PHD projects

The following PhD projects are available with a starting date in September 2017 and there are funding options for both UK and non-UK students. We are also open to students proposing their own projects that fall within the interests of our group.

Project 1: The impact of parasitism on host populations in response to a changing environment.

Project Background: Climate change is expected to have a widespread impact on levels of parasitism and disease in wild populations with both ecological and economic consequences. However, the actual response of populations to such changes are often a complex mix of factors that affect an individual’s resilience to disease, levels of exposure and other environmental stressors operating in the environment. We are interested in how environmental conditions in early life can shape an individual’s response to infection and how current conditions limit their ability to deal disease. We have shown that successful breeding in a long-lived, threatened seabird, the European shag Phalacrocorax aristotelis, is constrained by parasitism, particularly in late breeders and years of low breeding success. However, these effects are sex specific with different consequences for sons and daughters and for different members of a brood. However, the proximate mechanisms underlying these different host responses remain unclear. Are these effects driven by seasonal changes in parasite level, do individuals vary in their susceptibility to infection over time or are these effects simply a consequence of seasonal changes in the composition of breeders that differ in their overall ability to deal with parasitism? It is important to establish the relative importance of these different potential explanations if any prediction is to be made as to how forecast changes in their environment will impact on overall population success.

This project will examine how early life conditions and current environmental conditions impact on an individual’s levels of infection and how this impacts on breeding success and survival.  There is scope to expand these questions into considering the impact of parasitism on non-host members of the population and to model population level effects of parasitism under different environmental scenarios. With major shifts in breeding dates being widely reported the need to establish these mechanisms has become more urgent.

This project will combine data analysis of both new and historical long-term data with field studies (based on the Isle of May National Nature Reserve). A comprehensive training programme will be provided comprising both specialist scientific training and generic transferable and professional skills including animal handling, field skills and molecular and parasitological lab based skills aswell as training in data management and analaysis.The project is part of on an ongoing collaborative project between Dr Emma Cunningham at the University of Edinburgh ( http://cunningham.bio.ed.ac.uk/ ), Dr Sarah Burthe (http://www.ceh.ac.uk/staff/sarah-burthe ) based at CEH Edinburgh and Francis Daunt (http://www.ceh.ac.uk/staff/francis-daunt) based at CEH Edinburgh. See also http://www.ceh.ac.uk/sci_programmes/IsleofMayLong-TermStudy.html). The project also provides the student the opportunity to interact with a number of bodies involved with fishery and seabird conservation in the North Sea and to direct the scope of the project within the broad remit stated above.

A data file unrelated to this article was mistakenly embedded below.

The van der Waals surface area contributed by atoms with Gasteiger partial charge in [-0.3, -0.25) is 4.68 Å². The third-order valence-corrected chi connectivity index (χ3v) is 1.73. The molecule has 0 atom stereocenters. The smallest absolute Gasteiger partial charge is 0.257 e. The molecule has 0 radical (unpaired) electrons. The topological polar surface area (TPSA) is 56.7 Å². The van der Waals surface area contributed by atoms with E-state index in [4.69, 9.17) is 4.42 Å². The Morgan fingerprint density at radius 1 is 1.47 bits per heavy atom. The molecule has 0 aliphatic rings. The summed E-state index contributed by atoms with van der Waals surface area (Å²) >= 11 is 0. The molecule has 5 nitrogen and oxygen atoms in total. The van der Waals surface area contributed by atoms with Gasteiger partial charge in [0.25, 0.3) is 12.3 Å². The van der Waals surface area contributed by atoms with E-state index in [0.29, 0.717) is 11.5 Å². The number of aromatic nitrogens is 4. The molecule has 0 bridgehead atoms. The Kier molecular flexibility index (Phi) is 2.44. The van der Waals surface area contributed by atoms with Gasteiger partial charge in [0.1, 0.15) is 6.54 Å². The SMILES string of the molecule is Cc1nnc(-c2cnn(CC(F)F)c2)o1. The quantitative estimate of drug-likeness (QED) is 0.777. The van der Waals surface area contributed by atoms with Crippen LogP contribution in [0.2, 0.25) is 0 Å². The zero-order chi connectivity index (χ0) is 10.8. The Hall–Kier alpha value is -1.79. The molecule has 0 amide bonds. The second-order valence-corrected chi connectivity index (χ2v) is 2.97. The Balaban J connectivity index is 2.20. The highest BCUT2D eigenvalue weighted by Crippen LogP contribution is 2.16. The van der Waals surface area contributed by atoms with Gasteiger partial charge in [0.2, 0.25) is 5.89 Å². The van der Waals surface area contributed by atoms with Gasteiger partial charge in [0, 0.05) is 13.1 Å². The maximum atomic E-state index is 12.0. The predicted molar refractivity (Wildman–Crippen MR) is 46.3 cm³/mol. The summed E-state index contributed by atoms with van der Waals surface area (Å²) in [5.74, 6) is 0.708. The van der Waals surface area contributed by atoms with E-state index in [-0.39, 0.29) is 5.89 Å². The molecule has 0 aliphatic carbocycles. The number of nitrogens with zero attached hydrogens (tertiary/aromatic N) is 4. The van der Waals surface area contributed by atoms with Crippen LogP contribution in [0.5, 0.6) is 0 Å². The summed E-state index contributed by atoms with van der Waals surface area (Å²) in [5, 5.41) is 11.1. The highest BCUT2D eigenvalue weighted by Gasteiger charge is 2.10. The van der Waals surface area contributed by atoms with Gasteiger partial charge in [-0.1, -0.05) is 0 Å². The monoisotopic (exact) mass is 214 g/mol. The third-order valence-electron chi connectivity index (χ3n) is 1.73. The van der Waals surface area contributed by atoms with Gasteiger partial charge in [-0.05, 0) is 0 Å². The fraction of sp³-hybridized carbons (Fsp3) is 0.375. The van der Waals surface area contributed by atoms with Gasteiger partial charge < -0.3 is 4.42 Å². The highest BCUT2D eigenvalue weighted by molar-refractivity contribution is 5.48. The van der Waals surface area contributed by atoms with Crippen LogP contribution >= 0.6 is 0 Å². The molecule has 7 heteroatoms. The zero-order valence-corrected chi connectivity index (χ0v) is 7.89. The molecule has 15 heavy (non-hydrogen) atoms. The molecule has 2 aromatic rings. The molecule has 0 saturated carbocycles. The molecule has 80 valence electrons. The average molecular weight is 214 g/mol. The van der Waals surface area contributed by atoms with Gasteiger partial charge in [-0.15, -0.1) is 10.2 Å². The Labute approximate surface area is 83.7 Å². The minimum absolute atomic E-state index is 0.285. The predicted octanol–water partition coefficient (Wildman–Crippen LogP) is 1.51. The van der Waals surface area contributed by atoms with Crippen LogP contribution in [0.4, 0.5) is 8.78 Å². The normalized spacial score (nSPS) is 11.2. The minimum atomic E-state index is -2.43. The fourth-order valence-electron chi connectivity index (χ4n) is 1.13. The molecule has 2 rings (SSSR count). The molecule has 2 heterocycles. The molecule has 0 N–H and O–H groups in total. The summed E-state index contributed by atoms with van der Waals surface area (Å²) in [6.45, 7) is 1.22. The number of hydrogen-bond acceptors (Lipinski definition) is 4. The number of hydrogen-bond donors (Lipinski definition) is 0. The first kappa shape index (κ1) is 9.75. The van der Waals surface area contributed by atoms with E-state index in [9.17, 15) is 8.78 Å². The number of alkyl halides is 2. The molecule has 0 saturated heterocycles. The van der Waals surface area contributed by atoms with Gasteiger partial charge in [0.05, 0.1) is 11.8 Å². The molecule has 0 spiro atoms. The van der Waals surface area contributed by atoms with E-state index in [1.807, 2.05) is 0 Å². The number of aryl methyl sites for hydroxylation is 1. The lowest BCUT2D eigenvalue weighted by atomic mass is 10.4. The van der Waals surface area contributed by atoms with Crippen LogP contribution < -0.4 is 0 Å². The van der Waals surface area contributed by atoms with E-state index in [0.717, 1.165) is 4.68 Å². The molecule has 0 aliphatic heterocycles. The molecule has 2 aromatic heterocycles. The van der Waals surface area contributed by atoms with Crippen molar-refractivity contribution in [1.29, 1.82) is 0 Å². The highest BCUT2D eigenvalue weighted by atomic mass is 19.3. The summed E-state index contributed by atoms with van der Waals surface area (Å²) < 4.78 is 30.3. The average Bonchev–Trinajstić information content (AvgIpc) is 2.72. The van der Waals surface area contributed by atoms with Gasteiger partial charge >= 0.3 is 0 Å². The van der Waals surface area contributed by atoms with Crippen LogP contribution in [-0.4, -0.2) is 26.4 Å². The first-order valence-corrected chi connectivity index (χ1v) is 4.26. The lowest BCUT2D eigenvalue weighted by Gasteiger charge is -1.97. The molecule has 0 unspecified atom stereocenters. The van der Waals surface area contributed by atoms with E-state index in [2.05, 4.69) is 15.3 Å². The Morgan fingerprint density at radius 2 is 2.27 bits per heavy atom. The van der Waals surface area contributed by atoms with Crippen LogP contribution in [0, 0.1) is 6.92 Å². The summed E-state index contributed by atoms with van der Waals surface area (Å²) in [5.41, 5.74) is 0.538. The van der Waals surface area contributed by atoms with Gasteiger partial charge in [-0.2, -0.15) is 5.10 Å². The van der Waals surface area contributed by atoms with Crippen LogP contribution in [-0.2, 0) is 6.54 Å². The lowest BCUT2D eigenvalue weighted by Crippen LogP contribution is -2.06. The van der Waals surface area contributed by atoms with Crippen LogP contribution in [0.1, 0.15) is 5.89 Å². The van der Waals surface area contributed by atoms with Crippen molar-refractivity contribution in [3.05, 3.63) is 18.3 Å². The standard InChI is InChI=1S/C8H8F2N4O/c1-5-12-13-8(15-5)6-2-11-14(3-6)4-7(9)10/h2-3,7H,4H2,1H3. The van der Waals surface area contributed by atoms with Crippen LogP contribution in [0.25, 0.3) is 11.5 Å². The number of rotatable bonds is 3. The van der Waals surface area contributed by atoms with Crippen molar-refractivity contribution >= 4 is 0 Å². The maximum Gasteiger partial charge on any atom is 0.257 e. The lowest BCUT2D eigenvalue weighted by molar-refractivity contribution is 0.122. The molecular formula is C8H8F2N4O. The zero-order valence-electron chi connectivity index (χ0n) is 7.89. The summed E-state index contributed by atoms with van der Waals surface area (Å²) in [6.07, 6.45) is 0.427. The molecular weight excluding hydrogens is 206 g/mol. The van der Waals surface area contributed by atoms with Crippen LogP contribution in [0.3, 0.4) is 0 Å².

Further reading:

Granroth-Wilding, HMV, Burthe S, Lewis S, Hepborn, K, Takahashi, EA, Newell, M, Daunt, F, Cunningham EJA (2015) Indirect effects of parasitism: costs of infection to other individuals can be greater than direct costs borne by the host. Proceedings of the Royal Society B, 282 (1811)     Article Number: 20150602   

Granroth-Wilding, HMV, Burthe, S, Lewis, S, Reed, TE, Herborn, KA, Newell, M, Takahashi, E, Daunt, F, Cunningham, EJA (2014) Parasitism in early life: environmental conditions shape intra-brood variation in responses to infection. Ecology and Evolution 4, (DOI: 10.1002/ece3.1192)

Reed, TE, Daunt,  F, Kiploks, AJ, Burthe, S, Granroth-Wilding, HMV,  Takahashi, EA, Wanless, S,  Cunningham, EJA (2012)  Impact of parasites in early life: Contrasting effects on juvenile growth for different family members. PLOS One 7(2): e32236.

Burthe,S,  Newell  MA, Goodman G, Butler A,  Bregnballe T, Harris  E,  Wanless S, Cunningham EJA and  Daunt F (2012)  Endoscopy as a novel method for assessing endoparasite burdens. Methods in Ecology and Evolution 4, 207-216.

Reed, TE, Daunt, F, Hall, ME, Phillips RA, Wanless, S, Cunningham, EJA (2008)  Parasite treatment affects maternal investment in sons. Science 321: 1681-1682.



If you are interested in any of these projects or in proposing your own project within the interests of the group please send to e.cunningham@ed.ac.uk

1. A brief CV (2 pages max), 

2. A short statement outlining your research interests and experience, and how you see your interests combining with those of our group;

3. Contact details of 2 references who can comment on your ability to undertake a PhD. 

Interviews will be in from January onwards so please get in touch by December 2016 to be considered for the following year.